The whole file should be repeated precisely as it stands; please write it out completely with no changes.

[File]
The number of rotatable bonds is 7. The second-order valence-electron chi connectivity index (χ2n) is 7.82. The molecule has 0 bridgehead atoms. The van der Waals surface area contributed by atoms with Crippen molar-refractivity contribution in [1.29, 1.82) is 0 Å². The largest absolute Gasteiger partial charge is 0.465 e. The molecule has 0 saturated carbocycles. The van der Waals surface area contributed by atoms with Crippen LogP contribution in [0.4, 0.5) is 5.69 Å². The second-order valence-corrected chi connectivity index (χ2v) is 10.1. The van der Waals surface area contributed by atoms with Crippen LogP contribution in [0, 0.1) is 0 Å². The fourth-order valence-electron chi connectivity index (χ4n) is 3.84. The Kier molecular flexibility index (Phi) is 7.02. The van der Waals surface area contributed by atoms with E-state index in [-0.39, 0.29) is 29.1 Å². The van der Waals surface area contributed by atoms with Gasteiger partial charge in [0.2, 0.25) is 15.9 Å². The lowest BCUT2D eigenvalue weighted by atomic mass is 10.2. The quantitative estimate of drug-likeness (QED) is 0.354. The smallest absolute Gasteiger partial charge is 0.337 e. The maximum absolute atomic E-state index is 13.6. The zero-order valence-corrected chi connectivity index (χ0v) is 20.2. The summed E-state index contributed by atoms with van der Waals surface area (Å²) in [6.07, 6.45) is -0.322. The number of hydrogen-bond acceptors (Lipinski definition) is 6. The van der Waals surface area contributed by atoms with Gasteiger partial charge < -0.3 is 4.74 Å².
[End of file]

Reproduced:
The number of rotatable bonds is 7. The second-order valence-electron chi connectivity index (χ2n) is 7.82. The molecule has 0 bridgehead atoms. The van der Waals surface area contributed by atoms with Crippen molar-refractivity contribution in [1.29, 1.82) is 0 Å². The largest absolute Gasteiger partial charge is 0.465 e. The molecule has 0 saturated carbocycles. The van der Waals surface area contributed by atoms with Crippen LogP contribution in [0.4, 0.5) is 5.69 Å². The second-order valence-corrected chi connectivity index (χ2v) is 10.1. The van der Waals surface area contributed by atoms with Crippen LogP contribution in [0, 0.1) is 0 Å². The fourth-order valence-electron chi connectivity index (χ4n) is 3.84. The Kier molecular flexibility index (Phi) is 7.02. The van der Waals surface area contributed by atoms with E-state index in [-0.39, 0.29) is 29.1 Å². The van der Waals surface area contributed by atoms with Gasteiger partial charge in [0.2, 0.25) is 15.9 Å². The lowest BCUT2D eigenvalue weighted by atomic mass is 10.2. The quantitative estimate of drug-likeness (QED) is 0.354. The smallest absolute Gasteiger partial charge is 0.337 e. The maximum absolute atomic E-state index is 13.6. The zero-order valence-corrected chi connectivity index (χ0v) is 20.2. The summed E-state index contributed by atoms with van der Waals surface area (Å²) in [6.07, 6.45) is -0.322. The number of hydrogen-bond acceptors (Lipinski definition) is 6. The van der Waals surface area contributed by atoms with Gasteiger partial charge < -0.3 is 4.74 Å².